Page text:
My room, no longer with Nanette's things.

I am also trying to branch out when outside the house, as well.  Well, actually, just getting outside of the house is pretty much branching out for me.  I get very comfortable and cozy in my familiar spaces and have a hard time reaching into new situations.  I tend to go to the same stores places to eat over and over and over again.  I’m feeling stronger and happier, but still pretty happy to keep to my familiar routines.

Here’s to branching out.

Miss Famous, who definitely is NOT into branching out at the moment

*”Permanently” for Nanette means “for several weeks until she gets antsy/and or a job offer that sounds tempting.”

something to make you laugh

I just read this and laughed the entire way through.  It is particularly good for people who have experience with dogs.

Read it and let me know if you liked it.


in brief

I’ve been fighting off a cold (and mostly losing) the last few days.  I’d bet money that I caught it in the hospital last Friday while I was waiting, waiting, waiting before, during, and after my mom’s surgery.  She had her foot fixed, and now hopefully she won’t limp around all the time.

While I was there with her, and in the couple of days after, at her house, I could see as clear as day where my hesitance to ask for or accept help comes from.  Even the day of the surgery, she was apologetic and (I could tell) feeling guilty.  Sound like anyone you know? (hint: she writes this blog)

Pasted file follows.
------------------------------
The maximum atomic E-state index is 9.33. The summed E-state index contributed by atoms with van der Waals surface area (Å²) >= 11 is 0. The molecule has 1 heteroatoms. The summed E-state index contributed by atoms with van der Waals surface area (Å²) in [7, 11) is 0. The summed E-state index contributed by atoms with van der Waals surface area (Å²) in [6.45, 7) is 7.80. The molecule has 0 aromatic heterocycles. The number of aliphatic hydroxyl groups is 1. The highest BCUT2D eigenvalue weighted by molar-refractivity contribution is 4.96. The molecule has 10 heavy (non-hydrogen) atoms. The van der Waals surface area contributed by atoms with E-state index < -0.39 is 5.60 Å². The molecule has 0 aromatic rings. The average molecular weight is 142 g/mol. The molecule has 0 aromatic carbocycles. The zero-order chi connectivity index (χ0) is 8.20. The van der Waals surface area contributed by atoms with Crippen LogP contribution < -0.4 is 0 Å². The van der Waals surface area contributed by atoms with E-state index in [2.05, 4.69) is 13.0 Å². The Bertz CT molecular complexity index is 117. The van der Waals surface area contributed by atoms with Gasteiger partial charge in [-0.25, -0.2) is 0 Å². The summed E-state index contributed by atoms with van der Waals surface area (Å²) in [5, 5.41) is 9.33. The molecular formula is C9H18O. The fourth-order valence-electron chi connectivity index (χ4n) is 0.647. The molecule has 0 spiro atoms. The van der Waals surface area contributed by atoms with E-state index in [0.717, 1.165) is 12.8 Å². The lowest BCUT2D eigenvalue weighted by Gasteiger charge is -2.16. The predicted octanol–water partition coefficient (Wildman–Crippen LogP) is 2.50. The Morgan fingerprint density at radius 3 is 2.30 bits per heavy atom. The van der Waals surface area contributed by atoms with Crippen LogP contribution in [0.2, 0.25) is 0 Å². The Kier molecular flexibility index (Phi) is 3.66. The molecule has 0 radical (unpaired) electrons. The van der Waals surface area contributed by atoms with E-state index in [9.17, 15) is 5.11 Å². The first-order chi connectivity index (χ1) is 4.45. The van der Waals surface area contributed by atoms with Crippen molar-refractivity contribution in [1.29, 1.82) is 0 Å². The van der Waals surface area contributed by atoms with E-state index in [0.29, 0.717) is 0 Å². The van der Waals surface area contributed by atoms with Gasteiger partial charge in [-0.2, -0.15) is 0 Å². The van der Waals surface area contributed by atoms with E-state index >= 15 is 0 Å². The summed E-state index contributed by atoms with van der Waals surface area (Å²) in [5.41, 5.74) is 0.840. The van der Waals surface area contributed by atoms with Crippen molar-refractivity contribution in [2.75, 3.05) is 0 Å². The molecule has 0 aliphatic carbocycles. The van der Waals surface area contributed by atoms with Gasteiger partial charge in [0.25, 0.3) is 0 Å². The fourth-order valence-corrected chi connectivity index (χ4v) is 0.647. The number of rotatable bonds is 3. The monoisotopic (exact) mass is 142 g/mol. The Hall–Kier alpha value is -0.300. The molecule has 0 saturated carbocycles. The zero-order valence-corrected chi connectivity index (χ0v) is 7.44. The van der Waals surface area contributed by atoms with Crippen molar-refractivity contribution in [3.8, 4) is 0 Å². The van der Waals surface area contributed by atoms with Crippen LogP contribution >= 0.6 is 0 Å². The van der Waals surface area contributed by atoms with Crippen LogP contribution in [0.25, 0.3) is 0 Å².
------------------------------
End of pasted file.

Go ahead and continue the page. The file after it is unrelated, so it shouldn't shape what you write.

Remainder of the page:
The good part of the weekend was all about my niece.  I got to see her play volleyball (she sure doesn’t get her unbelievable athletic ability from me, thank goodness) and watch a bunch of silly TV with her.  She is more and more amazing every time I’m around her.  I can’t help but wish and wonder how it would be if she were mine full time, and not just every-once-in-a-while.

I’m detecting a pattern here

I just went through my posts from 2010, looking for something to submit for the Creme de la Creme.  It seems like the vast majority of my posts can be divided into several categories:

So there it is, my blog in a nutshell. 🙂

(Oh, and no, these are not my finalists for Creme de la Creme.  Just examples, that’s all.)